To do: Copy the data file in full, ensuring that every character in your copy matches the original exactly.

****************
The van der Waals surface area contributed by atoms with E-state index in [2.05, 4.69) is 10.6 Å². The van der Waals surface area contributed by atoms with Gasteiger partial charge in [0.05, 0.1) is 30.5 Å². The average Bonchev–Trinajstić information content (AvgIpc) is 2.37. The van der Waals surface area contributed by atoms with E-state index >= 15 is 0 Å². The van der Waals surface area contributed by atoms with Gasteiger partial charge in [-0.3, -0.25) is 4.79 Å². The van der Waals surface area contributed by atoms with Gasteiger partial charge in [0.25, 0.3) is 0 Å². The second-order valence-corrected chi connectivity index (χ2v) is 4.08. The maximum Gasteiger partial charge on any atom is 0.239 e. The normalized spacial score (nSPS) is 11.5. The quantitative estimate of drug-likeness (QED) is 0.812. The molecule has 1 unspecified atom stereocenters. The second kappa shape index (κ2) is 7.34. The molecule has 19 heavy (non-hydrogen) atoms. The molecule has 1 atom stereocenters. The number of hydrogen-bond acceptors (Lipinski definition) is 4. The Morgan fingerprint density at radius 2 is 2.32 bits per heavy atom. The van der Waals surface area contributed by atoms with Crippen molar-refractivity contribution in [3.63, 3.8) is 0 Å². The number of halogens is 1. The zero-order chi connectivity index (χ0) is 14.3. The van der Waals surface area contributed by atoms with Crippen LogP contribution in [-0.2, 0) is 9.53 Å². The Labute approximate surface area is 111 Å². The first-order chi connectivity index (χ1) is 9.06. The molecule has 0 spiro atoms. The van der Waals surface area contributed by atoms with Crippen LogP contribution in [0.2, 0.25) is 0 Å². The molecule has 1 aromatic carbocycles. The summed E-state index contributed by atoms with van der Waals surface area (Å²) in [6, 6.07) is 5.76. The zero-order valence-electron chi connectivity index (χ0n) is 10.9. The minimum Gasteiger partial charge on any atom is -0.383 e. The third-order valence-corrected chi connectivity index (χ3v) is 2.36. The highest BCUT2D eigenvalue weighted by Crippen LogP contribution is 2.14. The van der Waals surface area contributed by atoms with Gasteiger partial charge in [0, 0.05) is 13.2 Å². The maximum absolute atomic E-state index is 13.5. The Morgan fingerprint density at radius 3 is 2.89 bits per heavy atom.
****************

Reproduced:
The van der Waals surface area contributed by atoms with E-state index in [2.05, 4.69) is 10.6 Å². The van der Waals surface area contributed by atoms with Gasteiger partial charge in [0.05, 0.1) is 30.5 Å². The average Bonchev–Trinajstić information content (AvgIpc) is 2.37. The van der Waals surface area contributed by atoms with E-state index >= 15 is 0 Å². The van der Waals surface area contributed by atoms with Gasteiger partial charge in [-0.3, -0.25) is 4.79 Å². The van der Waals surface area contributed by atoms with Gasteiger partial charge in [0.25, 0.3) is 0 Å². The second-order valence-corrected chi connectivity index (χ2v) is 4.08. The maximum Gasteiger partial charge on any atom is 0.239 e. The normalized spacial score (nSPS) is 11.5. The quantitative estimate of drug-likeness (QED) is 0.812. The molecule has 1 unspecified atom stereocenters. The second kappa shape index (κ2) is 7.34. The molecule has 19 heavy (non-hydrogen) atoms. The molecule has 1 atom stereocenters. The number of hydrogen-bond acceptors (Lipinski definition) is 4. The Morgan fingerprint density at radius 2 is 2.32 bits per heavy atom. The van der Waals surface area contributed by atoms with Crippen molar-refractivity contribution in [3.63, 3.8) is 0 Å². The number of halogens is 1. The zero-order chi connectivity index (χ0) is 14.3. The van der Waals surface area contributed by atoms with Crippen LogP contribution in [-0.2, 0) is 9.53 Å². The Labute approximate surface area is 111 Å². The first-order chi connectivity index (χ1) is 9.06. The molecule has 0 spiro atoms. The van der Waals surface area contributed by atoms with Crippen LogP contribution in [0.2, 0.25) is 0 Å². The molecule has 1 aromatic carbocycles. The summed E-state index contributed by atoms with van der Waals surface area (Å²) in [6, 6.07) is 5.76. The zero-order valence-electron chi connectivity index (χ0n) is 10.9. The minimum Gasteiger partial charge on any atom is -0.383 e. The third-order valence-corrected chi connectivity index (χ3v) is 2.36. The highest BCUT2D eigenvalue weighted by Crippen LogP contribution is 2.14. The van der Waals surface area contributed by atoms with Gasteiger partial charge in [0, 0.05) is 13.2 Å². The maximum absolute atomic E-state index is 13.5. The Morgan fingerprint density at radius 3 is 2.89 bits per heavy atom.